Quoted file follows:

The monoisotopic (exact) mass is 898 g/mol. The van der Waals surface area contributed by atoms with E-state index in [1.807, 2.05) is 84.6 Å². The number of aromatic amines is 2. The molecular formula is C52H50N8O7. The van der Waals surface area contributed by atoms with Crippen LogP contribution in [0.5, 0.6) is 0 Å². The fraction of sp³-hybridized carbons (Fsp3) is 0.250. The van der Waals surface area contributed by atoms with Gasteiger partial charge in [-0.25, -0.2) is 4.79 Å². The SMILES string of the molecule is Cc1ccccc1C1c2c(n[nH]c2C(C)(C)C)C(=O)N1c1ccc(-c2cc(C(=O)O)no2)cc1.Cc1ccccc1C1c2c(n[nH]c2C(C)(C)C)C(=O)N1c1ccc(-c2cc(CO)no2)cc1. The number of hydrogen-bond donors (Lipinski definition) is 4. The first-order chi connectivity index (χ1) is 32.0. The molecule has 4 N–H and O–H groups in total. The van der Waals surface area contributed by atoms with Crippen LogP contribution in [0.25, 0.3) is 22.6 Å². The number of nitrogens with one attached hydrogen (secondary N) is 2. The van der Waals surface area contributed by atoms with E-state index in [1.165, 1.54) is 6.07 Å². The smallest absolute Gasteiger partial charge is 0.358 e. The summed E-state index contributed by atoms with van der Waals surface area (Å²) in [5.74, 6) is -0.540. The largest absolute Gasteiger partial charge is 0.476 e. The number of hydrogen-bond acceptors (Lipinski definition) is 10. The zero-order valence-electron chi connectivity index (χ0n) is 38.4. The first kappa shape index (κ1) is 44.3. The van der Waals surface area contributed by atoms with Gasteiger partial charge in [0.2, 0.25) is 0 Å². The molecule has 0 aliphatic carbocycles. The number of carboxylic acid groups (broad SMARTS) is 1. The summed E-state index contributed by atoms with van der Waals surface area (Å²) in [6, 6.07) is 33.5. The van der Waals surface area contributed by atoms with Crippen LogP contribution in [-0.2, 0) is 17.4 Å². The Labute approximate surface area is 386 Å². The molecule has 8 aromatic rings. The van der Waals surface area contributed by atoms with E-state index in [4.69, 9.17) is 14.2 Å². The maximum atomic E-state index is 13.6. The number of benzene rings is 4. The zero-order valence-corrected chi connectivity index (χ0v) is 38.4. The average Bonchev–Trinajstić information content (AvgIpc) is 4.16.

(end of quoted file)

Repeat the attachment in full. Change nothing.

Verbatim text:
The monoisotopic (exact) mass is 898 g/mol. The van der Waals surface area contributed by atoms with E-state index in [1.807, 2.05) is 84.6 Å². The number of aromatic amines is 2. The molecular formula is C52H50N8O7. The van der Waals surface area contributed by atoms with Crippen LogP contribution in [0.5, 0.6) is 0 Å². The fraction of sp³-hybridized carbons (Fsp3) is 0.250. The van der Waals surface area contributed by atoms with Gasteiger partial charge in [-0.25, -0.2) is 4.79 Å². The SMILES string of the molecule is Cc1ccccc1C1c2c(n[nH]c2C(C)(C)C)C(=O)N1c1ccc(-c2cc(C(=O)O)no2)cc1.Cc1ccccc1C1c2c(n[nH]c2C(C)(C)C)C(=O)N1c1ccc(-c2cc(CO)no2)cc1. The number of hydrogen-bond donors (Lipinski definition) is 4. The first-order chi connectivity index (χ1) is 32.0. The molecule has 4 N–H and O–H groups in total. The van der Waals surface area contributed by atoms with Crippen LogP contribution in [0.25, 0.3) is 22.6 Å². The number of nitrogens with one attached hydrogen (secondary N) is 2. The van der Waals surface area contributed by atoms with E-state index in [1.165, 1.54) is 6.07 Å². The smallest absolute Gasteiger partial charge is 0.358 e. The summed E-state index contributed by atoms with van der Waals surface area (Å²) in [5.74, 6) is -0.540. The largest absolute Gasteiger partial charge is 0.476 e. The number of hydrogen-bond acceptors (Lipinski definition) is 10. The zero-order valence-electron chi connectivity index (χ0n) is 38.4. The first kappa shape index (κ1) is 44.3. The van der Waals surface area contributed by atoms with Gasteiger partial charge in [0.2, 0.25) is 0 Å². The molecule has 0 aliphatic carbocycles. The number of carboxylic acid groups (broad SMARTS) is 1. The summed E-state index contributed by atoms with van der Waals surface area (Å²) in [6, 6.07) is 33.5. The van der Waals surface area contributed by atoms with Crippen LogP contribution in [-0.2, 0) is 17.4 Å². The Labute approximate surface area is 386 Å². The molecule has 8 aromatic rings. The van der Waals surface area contributed by atoms with E-state index in [4.69, 9.17) is 14.2 Å². The maximum atomic E-state index is 13.6. The number of benzene rings is 4. The zero-order valence-corrected chi connectivity index (χ0v) is 38.4. The average Bonchev–Trinajstić information content (AvgIpc) is 4.16.